Thanks to Brandon and Martyn for pointing out these publications. Be warned, this post turned out seriously long and wordy!
Almost since the dawn of microwave chemistry, which began in the 1980s with people simply putting Erlenmeyer flasks full of reactants in domestic microwaves, chemists have reported all kinds of improvements from heating in this fashion. To name a few of the more common ones, I've heard people claim higher yields, shorter reaction times, cleaner reactions, different selectivities, milder conditions and better overall energy efficiency. Microwave chemistry can be a good thing, and many of these effects are real, widely observed phenomena; the problem is that chemists disagree on their origins. However, comparison between microwave and conventionally heated reactions is fraught with difficulties. One obvious factor is that microwave reactions, at least in the organic chemistry labs that I’ve worked in, are inevitably conducted in sealed tubes, which makes direct comparison to the ‘open’ systems that are typically used in conventional reaction set-ups. Heck, even in open systems, superheating of solvents past their boiling points can occur if nucleation sites are lacking – even two reactions apparently refluxing in the same solvent can be at different temperatures! In fact, simply getting the temperature wrong is probably the major reason for the disparate results obtained when conventional reactions are compared to their microwave ‘equivalents’. This isn't helped by the fact that your average lab microwave only reads the reaction temperature by IR measurements of the surface of the reaction vessel; I’ve heard descriptions of this practice ranging from ‘optimistic’ to ‘demonstrably, hopelessly inaccurate’.
I'm reusing this photo of a microwave just to break up the text a bit!
Because of these (and various other) hard-to-pin-down factors, it’s actually pretty hard to compare conventional and microwave heated reactions, and not everyone has the kit required to do so properly. This has led to numerous claims of so called ‘non-thermal’ or ‘specific’ microwave effects in the literature. These generally explain the apparent benefits of microwave heating by claiming that the microwaves don’t just simply heat the reaction medium (hence ‘non-thermal’), but instead excite (or even stabilise!) particular bonds or intermediates directly, in a fashion distinct from simple macroscopic heating of the reaction mixture. Such claims have been debunked for over a decade, and physical chemists will tell you—at least in the liquid phase—that energy is redistributed amongst the molecules in the reaction vessel on a much shorter timescale than the period of the microwaves used to excite them, making specific heating of one species over another unlikely. Certainly, temperature gradients and macroscopic hotspots may well exist (particularly in viscous/high dielectric/inadequately stirred media), and are readily measured with a temperature probe, but I’ve yet to see credible evidence for the molecular-scale thermal aberrations that are continually reported. It seems that, when investigated in detail, with care to eliminate other factors, claims of non-thermal effects have yet to stand up to scrutiny. In fact, I'm a little baffled as to why we see the continued reporting of results predicated on this phenomenon, with few proper control experiments. I'm not saying that they don't exist, and I'll happily accept their existence when sufficient proof is presented, but I think a lot of rubbish is generally talked on the subject.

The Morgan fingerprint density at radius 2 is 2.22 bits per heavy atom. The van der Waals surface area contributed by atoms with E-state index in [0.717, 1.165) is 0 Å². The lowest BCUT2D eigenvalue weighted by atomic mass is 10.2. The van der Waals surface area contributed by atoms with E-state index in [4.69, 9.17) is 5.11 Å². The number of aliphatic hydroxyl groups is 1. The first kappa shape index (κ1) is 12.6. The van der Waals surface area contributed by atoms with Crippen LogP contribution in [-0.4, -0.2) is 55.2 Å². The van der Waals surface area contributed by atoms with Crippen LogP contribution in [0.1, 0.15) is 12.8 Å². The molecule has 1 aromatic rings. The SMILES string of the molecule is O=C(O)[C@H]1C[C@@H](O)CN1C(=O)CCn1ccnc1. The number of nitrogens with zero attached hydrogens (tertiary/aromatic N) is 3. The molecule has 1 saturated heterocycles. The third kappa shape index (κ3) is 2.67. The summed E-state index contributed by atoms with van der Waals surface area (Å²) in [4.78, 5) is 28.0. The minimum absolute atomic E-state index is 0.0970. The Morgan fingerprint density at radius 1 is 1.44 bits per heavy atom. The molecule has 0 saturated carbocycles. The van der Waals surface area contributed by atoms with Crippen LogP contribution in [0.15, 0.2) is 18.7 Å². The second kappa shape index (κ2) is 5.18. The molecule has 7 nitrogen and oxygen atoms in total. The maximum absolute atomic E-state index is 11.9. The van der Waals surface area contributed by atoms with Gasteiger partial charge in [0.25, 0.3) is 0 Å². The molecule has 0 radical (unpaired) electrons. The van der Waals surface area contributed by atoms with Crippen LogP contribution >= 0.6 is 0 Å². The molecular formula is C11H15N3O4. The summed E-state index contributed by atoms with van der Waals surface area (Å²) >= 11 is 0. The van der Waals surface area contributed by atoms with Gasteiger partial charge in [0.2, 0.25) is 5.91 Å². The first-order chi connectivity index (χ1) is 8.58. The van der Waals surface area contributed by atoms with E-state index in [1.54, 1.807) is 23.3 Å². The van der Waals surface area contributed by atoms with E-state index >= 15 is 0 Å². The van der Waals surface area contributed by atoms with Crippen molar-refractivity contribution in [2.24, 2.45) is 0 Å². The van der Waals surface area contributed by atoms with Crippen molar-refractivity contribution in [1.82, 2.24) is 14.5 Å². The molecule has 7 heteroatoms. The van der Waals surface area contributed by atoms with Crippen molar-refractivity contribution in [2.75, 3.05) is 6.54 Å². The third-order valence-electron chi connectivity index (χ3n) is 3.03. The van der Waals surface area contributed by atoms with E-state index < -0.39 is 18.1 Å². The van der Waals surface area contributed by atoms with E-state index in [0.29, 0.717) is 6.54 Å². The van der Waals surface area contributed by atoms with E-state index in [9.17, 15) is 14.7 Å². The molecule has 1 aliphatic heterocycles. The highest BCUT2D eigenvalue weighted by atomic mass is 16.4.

One of the most prominent chemists to voice their disbelief in so called ‘non-thermal microwave effects’ is Austrian Professor Oliver Kappe, who's been countering such claims in the literature for at least as long as I’ve been a chemist. He periodically publishes smack-downs of claims of chemistry of this type, most recently in an Angewandte Chemie Essay that appeared just before Christmas (that I blogged about at the time). One of the groups whose work he criticised was that of Gregory Dudley at Florida state university, and things escalated this week with the publication of Dudley's reply to Kappe’s attack, followed swiftly by a further rebuttal by Kappe. The last ‘literature boxing match’ of this type that I can recall was the citalopram back-and-forth in OPRD a couple of years back, covered at the time by Derek over at In The Pipeline, and while the claims made by either side here are not in the same league of dubiosity there’s plenty of thinly veiled frustration and strained civility to enjoy!
Update 1900: This was blogged earlier today by Tom Phillips over at A Chemical Education. Whoops!
Update July, 2013: Part two! Because sometimes you just wanna flog that dead horse a bit longer, you know, to be safe.
For a related post on things to check before publishing your controversial results to avoid potential humiliation, see my old piece on 'metal-free' reactions.
From Angew. Chem. Int. Ed. 2012, 51, 2.
It seems to me that people still talk a great deal about so-called 'non-thermal' effects in microwave reactions; i.e. some kind of mysterious rate acceleration that occurs from excitation (or even stabilisation) of particular bonds or intermediates directly, in a fashion distinct from simple macroscopic heating of the reaction mixture. One of the most prominent critics of those who claim to observe these phenomena is Austrian chemist Oliver Kappe, who's been debunking claims of non-thermal effects for at least a decade and he's just written an excellent Essay in Angewandte Chemie on the subject. Now, few people would argue that a lot of reactions work better in the microwave, but this can often be explained by rapid internal heating or increased pressure; that is, by thermal effects, however dramatic. An example from Kappe's essay illustrates the incredible magnitude of rate improvement that's sometimes observed: